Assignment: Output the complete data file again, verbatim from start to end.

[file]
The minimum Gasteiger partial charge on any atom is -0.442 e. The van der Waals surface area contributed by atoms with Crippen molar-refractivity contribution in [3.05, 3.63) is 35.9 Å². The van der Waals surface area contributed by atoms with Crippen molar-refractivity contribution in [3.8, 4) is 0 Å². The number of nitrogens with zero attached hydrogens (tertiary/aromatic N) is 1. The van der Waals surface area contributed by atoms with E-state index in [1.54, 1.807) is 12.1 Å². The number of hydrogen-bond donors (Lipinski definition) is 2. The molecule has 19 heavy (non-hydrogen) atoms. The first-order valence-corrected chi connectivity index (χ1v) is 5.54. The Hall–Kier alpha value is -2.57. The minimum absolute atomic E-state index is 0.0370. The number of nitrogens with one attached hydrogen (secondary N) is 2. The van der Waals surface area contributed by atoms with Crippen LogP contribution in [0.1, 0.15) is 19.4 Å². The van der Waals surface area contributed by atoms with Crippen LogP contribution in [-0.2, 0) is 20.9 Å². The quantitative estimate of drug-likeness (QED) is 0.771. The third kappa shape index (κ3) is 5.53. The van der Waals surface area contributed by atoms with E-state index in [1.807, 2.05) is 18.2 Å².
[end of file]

The minimum Gasteiger partial charge on any atom is -0.442 e. The van der Waals surface area contributed by atoms with Crippen molar-refractivity contribution in [3.05, 3.63) is 35.9 Å². The van der Waals surface area contributed by atoms with Crippen molar-refractivity contribution in [3.8, 4) is 0 Å². The number of nitrogens with zero attached hydrogens (tertiary/aromatic N) is 1. The van der Waals surface area contributed by atoms with E-state index in [1.54, 1.807) is 12.1 Å². The number of hydrogen-bond donors (Lipinski definition) is 2. The molecule has 19 heavy (non-hydrogen) atoms. The first-order valence-corrected chi connectivity index (χ1v) is 5.54. The Hall–Kier alpha value is -2.57. The minimum absolute atomic E-state index is 0.0370. The number of nitrogens with one attached hydrogen (secondary N) is 2. The van der Waals surface area contributed by atoms with Crippen LogP contribution in [0.1, 0.15) is 19.4 Å². The van der Waals surface area contributed by atoms with Crippen LogP contribution in [-0.2, 0) is 20.9 Å². The quantitative estimate of drug-likeness (QED) is 0.771. The third kappa shape index (κ3) is 5.53. The van der Waals surface area contributed by atoms with E-state index in [1.807, 2.05) is 18.2 Å².